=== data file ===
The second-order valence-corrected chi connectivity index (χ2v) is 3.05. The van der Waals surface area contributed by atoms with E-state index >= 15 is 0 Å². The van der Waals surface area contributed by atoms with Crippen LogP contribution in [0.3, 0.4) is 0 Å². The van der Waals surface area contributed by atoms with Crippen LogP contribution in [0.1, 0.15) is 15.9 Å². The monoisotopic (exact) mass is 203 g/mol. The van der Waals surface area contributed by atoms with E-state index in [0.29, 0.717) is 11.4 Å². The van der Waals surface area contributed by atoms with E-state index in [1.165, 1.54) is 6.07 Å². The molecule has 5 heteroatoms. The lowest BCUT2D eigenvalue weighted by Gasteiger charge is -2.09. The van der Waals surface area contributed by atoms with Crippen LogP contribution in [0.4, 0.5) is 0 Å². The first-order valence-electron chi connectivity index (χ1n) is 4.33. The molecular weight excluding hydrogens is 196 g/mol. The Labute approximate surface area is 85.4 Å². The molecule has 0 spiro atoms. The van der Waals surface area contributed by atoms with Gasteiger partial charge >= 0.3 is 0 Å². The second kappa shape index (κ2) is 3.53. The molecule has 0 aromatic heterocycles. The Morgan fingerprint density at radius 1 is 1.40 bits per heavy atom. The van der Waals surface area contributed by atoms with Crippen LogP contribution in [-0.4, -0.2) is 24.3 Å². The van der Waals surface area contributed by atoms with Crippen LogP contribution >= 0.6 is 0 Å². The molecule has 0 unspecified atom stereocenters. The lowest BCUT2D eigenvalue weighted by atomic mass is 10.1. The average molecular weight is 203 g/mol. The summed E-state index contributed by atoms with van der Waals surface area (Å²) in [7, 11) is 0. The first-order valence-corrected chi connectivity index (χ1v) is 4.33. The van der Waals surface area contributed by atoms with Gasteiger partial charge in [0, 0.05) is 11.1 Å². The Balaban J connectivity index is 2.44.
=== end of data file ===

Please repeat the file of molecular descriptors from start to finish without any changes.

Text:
The second-order valence-corrected chi connectivity index (χ2v) is 3.05. The van der Waals surface area contributed by atoms with E-state index >= 15 is 0 Å². The van der Waals surface area contributed by atoms with Crippen LogP contribution in [0.3, 0.4) is 0 Å². The van der Waals surface area contributed by atoms with Crippen LogP contribution in [0.1, 0.15) is 15.9 Å². The monoisotopic (exact) mass is 203 g/mol. The van der Waals surface area contributed by atoms with E-state index in [0.29, 0.717) is 11.4 Å². The van der Waals surface area contributed by atoms with E-state index in [1.165, 1.54) is 6.07 Å². The molecule has 5 heteroatoms. The lowest BCUT2D eigenvalue weighted by Gasteiger charge is -2.09. The van der Waals surface area contributed by atoms with Crippen LogP contribution in [0.4, 0.5) is 0 Å². The first-order valence-electron chi connectivity index (χ1n) is 4.33. The molecular weight excluding hydrogens is 196 g/mol. The Labute approximate surface area is 85.4 Å². The molecule has 0 spiro atoms. The van der Waals surface area contributed by atoms with Gasteiger partial charge >= 0.3 is 0 Å². The second kappa shape index (κ2) is 3.53. The molecule has 0 aromatic heterocycles. The Morgan fingerprint density at radius 1 is 1.40 bits per heavy atom. The van der Waals surface area contributed by atoms with Crippen LogP contribution in [-0.4, -0.2) is 24.3 Å². The van der Waals surface area contributed by atoms with Crippen LogP contribution >= 0.6 is 0 Å². The molecule has 0 unspecified atom stereocenters. The lowest BCUT2D eigenvalue weighted by atomic mass is 10.1. The average molecular weight is 203 g/mol. The summed E-state index contributed by atoms with van der Waals surface area (Å²) in [7, 11) is 0. The first-order valence-corrected chi connectivity index (χ1v) is 4.33. The van der Waals surface area contributed by atoms with Gasteiger partial charge in [0, 0.05) is 11.1 Å². The Balaban J connectivity index is 2.44.